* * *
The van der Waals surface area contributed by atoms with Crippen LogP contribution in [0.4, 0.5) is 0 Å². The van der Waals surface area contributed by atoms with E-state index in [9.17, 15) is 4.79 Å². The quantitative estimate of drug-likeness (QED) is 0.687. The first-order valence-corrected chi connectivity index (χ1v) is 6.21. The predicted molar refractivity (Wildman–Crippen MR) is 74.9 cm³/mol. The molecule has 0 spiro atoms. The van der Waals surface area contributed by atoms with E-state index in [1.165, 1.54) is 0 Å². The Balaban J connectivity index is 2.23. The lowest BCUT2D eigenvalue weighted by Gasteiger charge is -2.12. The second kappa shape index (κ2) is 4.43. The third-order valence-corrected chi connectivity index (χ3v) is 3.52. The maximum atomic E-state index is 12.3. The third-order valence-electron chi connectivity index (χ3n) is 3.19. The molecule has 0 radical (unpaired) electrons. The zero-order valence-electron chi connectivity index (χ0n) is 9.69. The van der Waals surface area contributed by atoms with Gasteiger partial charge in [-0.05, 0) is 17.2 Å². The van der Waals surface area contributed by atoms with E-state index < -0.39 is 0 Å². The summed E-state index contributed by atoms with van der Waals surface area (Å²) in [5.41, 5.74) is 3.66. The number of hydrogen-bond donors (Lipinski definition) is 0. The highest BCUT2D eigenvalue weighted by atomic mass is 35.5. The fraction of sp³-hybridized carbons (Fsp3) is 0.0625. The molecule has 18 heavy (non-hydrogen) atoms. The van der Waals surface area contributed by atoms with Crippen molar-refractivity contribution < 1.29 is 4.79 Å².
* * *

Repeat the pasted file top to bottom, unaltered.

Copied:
The van der Waals surface area contributed by atoms with Crippen LogP contribution in [0.4, 0.5) is 0 Å². The van der Waals surface area contributed by atoms with E-state index in [9.17, 15) is 4.79 Å². The quantitative estimate of drug-likeness (QED) is 0.687. The first-order valence-corrected chi connectivity index (χ1v) is 6.21. The predicted molar refractivity (Wildman–Crippen MR) is 74.9 cm³/mol. The molecule has 0 spiro atoms. The van der Waals surface area contributed by atoms with E-state index in [1.165, 1.54) is 0 Å². The Balaban J connectivity index is 2.23. The lowest BCUT2D eigenvalue weighted by Gasteiger charge is -2.12. The second kappa shape index (κ2) is 4.43. The third-order valence-corrected chi connectivity index (χ3v) is 3.52. The maximum atomic E-state index is 12.3. The third-order valence-electron chi connectivity index (χ3n) is 3.19. The molecule has 0 radical (unpaired) electrons. The zero-order valence-electron chi connectivity index (χ0n) is 9.69. The van der Waals surface area contributed by atoms with Gasteiger partial charge in [-0.05, 0) is 17.2 Å². The van der Waals surface area contributed by atoms with E-state index < -0.39 is 0 Å². The summed E-state index contributed by atoms with van der Waals surface area (Å²) in [5.41, 5.74) is 3.66. The number of hydrogen-bond donors (Lipinski definition) is 0. The highest BCUT2D eigenvalue weighted by atomic mass is 35.5. The fraction of sp³-hybridized carbons (Fsp3) is 0.0625. The molecule has 18 heavy (non-hydrogen) atoms. The van der Waals surface area contributed by atoms with Crippen molar-refractivity contribution < 1.29 is 4.79 Å².